4 Steps To Take If You Suspect Medical Malpractice From Your Health Professional


When you visit a health professional, you certainly expect quality care from them. With the symptoms you’re feeling, you want answers from them to ensure your recovery. However, there are instances in which your doctor or other healthcare practitioner has made a mistake in your diagnosis or treatment. This scenario is known as medical malpractice.  

Primarily, medical malpractice happens when a health professional, by negligence, fails to exercise the reasonable duty of care required from them, causing an injury to a patient. But, due to the complexity involved in this legal matter, you might be confused about the steps you should take to handle a medical malpractice case. Consequently, you might be unable to protect your rights and interests from the beginning.  

Below are the four steps to take if you suspect medical malpractice from your health professional: 

  1. Look For A Second Medical Opinion  

If you believe you’re a victim of medical malpractice, you should first seek a second medical opinion. By doing this, you can determine whether your doctor is at fault for what happened. For instance, your second health professional will check your medical history and request laboratory tests to look for the medical error.  

After receiving the second medical opinion, make sure to get yourself treated right away to avoid a more complicated health condition. Remember, seeking medical care can be crucial for filing a medical malpractice case against your health professional. Without it, you might have difficulty proving your claim.  

2. Retain An Attorney  

Now that you determine the medical error committed by your health professional, the subsequent step is to hire the best San Diego medical malpractice attorney or wherever you may be for assistance. Unless you’re an expert in malpractice laws, you need the services of a legal professional to help you navigate your situation. They can analyze the facts of your case and advise you about the legal remedies you have against the at-fault party. They can guide you through the process to make sure you obtain a more favorable outcome. They can also offer you solid legal representation to ensure your rights are fully protected.  

On the other hand, when looking for the right attorney, it’s essential to consider some credentials, including experience, reputation, fee structure, availability, responsiveness, and communication skills. By doing so, you’ll know your potential attorney better, making the hiring process much easier and faster.  

3. Gather Evidence  

When you’re injured due to a medical practitioner’s negligence, it’s important to collect certain pieces of evidence to prove your medical malpractice case. Like other personal injury cases, the evidence-collection process is essential for a successful claim. You can’t sue the health professional for negligence without presenting any proof to support your allegation. Failure to do so can adversely affect your chances of winning your lawsuit and obtaining the compensation you need.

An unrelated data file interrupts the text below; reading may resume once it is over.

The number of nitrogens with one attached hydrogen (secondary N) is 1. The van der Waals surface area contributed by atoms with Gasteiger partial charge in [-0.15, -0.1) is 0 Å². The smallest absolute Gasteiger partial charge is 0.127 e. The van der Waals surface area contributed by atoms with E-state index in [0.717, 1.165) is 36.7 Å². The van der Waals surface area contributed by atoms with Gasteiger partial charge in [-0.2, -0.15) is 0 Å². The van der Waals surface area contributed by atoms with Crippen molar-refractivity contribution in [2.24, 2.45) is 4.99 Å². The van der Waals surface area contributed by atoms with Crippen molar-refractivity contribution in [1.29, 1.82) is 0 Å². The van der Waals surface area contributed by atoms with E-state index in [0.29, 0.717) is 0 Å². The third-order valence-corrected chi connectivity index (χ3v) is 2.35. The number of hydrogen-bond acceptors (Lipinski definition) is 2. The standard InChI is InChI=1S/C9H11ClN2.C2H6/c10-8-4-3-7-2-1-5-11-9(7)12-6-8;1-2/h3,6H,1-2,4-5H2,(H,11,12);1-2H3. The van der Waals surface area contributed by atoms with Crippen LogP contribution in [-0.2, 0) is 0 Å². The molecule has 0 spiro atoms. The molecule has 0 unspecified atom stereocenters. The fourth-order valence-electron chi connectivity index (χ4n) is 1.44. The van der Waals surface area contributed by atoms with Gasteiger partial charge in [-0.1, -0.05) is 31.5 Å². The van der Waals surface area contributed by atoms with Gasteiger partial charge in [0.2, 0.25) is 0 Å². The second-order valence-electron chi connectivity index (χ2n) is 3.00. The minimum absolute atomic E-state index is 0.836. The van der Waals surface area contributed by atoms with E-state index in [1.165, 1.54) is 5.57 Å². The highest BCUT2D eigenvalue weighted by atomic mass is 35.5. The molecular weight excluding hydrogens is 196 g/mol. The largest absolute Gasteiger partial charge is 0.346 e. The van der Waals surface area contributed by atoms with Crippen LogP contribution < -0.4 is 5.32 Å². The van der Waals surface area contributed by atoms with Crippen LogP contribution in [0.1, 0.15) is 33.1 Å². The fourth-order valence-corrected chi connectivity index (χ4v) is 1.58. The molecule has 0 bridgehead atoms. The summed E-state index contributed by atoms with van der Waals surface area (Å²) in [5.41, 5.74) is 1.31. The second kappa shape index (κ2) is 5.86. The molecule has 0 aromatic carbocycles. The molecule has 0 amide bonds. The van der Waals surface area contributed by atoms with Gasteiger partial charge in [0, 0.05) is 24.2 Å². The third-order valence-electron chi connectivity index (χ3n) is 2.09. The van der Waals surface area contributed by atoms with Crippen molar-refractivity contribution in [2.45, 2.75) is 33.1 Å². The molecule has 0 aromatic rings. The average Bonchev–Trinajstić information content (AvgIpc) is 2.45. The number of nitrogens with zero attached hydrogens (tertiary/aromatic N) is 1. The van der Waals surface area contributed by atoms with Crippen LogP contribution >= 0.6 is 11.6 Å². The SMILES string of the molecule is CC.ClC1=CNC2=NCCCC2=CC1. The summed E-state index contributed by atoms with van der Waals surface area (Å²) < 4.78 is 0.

Typically, some standard pieces of evidence you should gather for your medical malpractice claim can include: 

  • Medical records, including laboratory test results and prescriptions
  • Conversations with the erring health professional
  • Evidence of the injury, such as photos and videos 
  • Expert witness testimonies  
  • Records of losses, including payroll records

4. File A Medical Malpractice Case  

If you suspect medical malpractice from your health professional, the last step you should take is to bring a case in court against the responsible party. Generally, a medical malpractice lawsuit is necessary if you want to hold the erring medical practitioner accountable for your injury to recover compensation.  

To have a successful case, you need to establish the elements of negligence. These can include:  

  • Duty Of Care: You should prove that the doctor or health professional has a duty of care toward you as a patient. This means that the doctor-patient relationship existed between you and the doctor.  
  • Breach Of Duty: You should also demonstrate that doctor violated their duty of care through negligence, which resulted in a significant injury.  
  • Injury: You should show the direct connection between your health professional’s negligence and the injury you sustained. In other words, you should have proof that the injury wouldn’t have been suffered without the negligent acts.  
  • Damages: To have a strong malpractice claim, you need to prove that the injury caused by someone else’s negligence resulted in damages or losses. Some common examples can include medical expenses, lost wages, emotional distress, pain and suffering, and similar situations.  

When filing a malpractice case, you also need to be extra careful with the statute of limitations applicable in your state. This means you should file your lawsuit within the timeline provided by your state law. Failing to do so might result in losing your right to bring a case forever.  

Bottom Line  

Medical malpractice is a legal matter that shouldn’t be taken seriously. Without adequate knowledge about this area of law, you might be unable to safeguard your rights and get compensated with the amount of money you deserve. Therefore, if you believe you’ve become a victim of medical malpractice, keep the information mentioned above in mind. Doing so can help you better understand your situation and take the right approach to ensure a good result for your case.